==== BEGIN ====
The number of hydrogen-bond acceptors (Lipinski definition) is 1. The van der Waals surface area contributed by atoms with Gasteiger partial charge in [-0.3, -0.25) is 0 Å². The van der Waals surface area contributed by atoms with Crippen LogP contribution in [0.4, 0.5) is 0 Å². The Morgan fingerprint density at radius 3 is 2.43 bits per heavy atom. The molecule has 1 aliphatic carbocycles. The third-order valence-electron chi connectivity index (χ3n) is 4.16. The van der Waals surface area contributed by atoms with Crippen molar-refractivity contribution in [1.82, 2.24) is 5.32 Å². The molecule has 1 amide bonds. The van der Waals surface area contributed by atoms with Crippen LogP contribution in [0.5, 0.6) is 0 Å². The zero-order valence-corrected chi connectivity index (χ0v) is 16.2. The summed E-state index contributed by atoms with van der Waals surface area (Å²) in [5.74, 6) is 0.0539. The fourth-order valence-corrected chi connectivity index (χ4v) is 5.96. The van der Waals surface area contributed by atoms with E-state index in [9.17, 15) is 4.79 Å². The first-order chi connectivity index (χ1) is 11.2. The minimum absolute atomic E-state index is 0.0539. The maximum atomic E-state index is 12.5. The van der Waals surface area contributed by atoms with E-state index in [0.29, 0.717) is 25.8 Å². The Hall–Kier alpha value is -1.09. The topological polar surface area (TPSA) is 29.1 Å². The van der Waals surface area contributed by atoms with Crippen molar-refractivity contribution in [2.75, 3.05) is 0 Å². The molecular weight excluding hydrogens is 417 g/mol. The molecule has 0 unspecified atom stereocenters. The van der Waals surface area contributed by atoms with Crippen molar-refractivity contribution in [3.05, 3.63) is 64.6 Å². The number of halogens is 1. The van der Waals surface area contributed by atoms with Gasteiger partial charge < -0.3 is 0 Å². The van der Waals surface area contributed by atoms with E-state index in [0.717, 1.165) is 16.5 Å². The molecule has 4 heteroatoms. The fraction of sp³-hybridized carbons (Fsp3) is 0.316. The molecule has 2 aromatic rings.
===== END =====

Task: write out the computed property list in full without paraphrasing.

The number of hydrogen-bond acceptors (Lipinski definition) is 1. The van der Waals surface area contributed by atoms with Gasteiger partial charge in [-0.3, -0.25) is 0 Å². The van der Waals surface area contributed by atoms with Crippen LogP contribution in [0.4, 0.5) is 0 Å². The Morgan fingerprint density at radius 3 is 2.43 bits per heavy atom. The molecule has 1 aliphatic carbocycles. The third-order valence-electron chi connectivity index (χ3n) is 4.16. The van der Waals surface area contributed by atoms with Crippen molar-refractivity contribution in [1.82, 2.24) is 5.32 Å². The molecule has 1 amide bonds. The van der Waals surface area contributed by atoms with Crippen LogP contribution in [0.5, 0.6) is 0 Å². The zero-order valence-corrected chi connectivity index (χ0v) is 16.2. The summed E-state index contributed by atoms with van der Waals surface area (Å²) in [5.74, 6) is 0.0539. The fourth-order valence-corrected chi connectivity index (χ4v) is 5.96. The van der Waals surface area contributed by atoms with E-state index in [9.17, 15) is 4.79 Å². The first-order chi connectivity index (χ1) is 11.2. The minimum absolute atomic E-state index is 0.0539. The maximum atomic E-state index is 12.5. The van der Waals surface area contributed by atoms with E-state index in [0.29, 0.717) is 25.8 Å². The Hall–Kier alpha value is -1.09. The topological polar surface area (TPSA) is 29.1 Å². The van der Waals surface area contributed by atoms with Crippen molar-refractivity contribution in [2.75, 3.05) is 0 Å². The molecular weight excluding hydrogens is 417 g/mol. The molecule has 0 unspecified atom stereocenters. The van der Waals surface area contributed by atoms with Crippen molar-refractivity contribution in [3.05, 3.63) is 64.6 Å². The number of halogens is 1. The van der Waals surface area contributed by atoms with Gasteiger partial charge < -0.3 is 0 Å². The van der Waals surface area contributed by atoms with E-state index in [0.717, 1.165) is 16.5 Å². The molecule has 4 heteroatoms. The fraction of sp³-hybridized carbons (Fsp3) is 0.316. The molecule has 2 aromatic rings.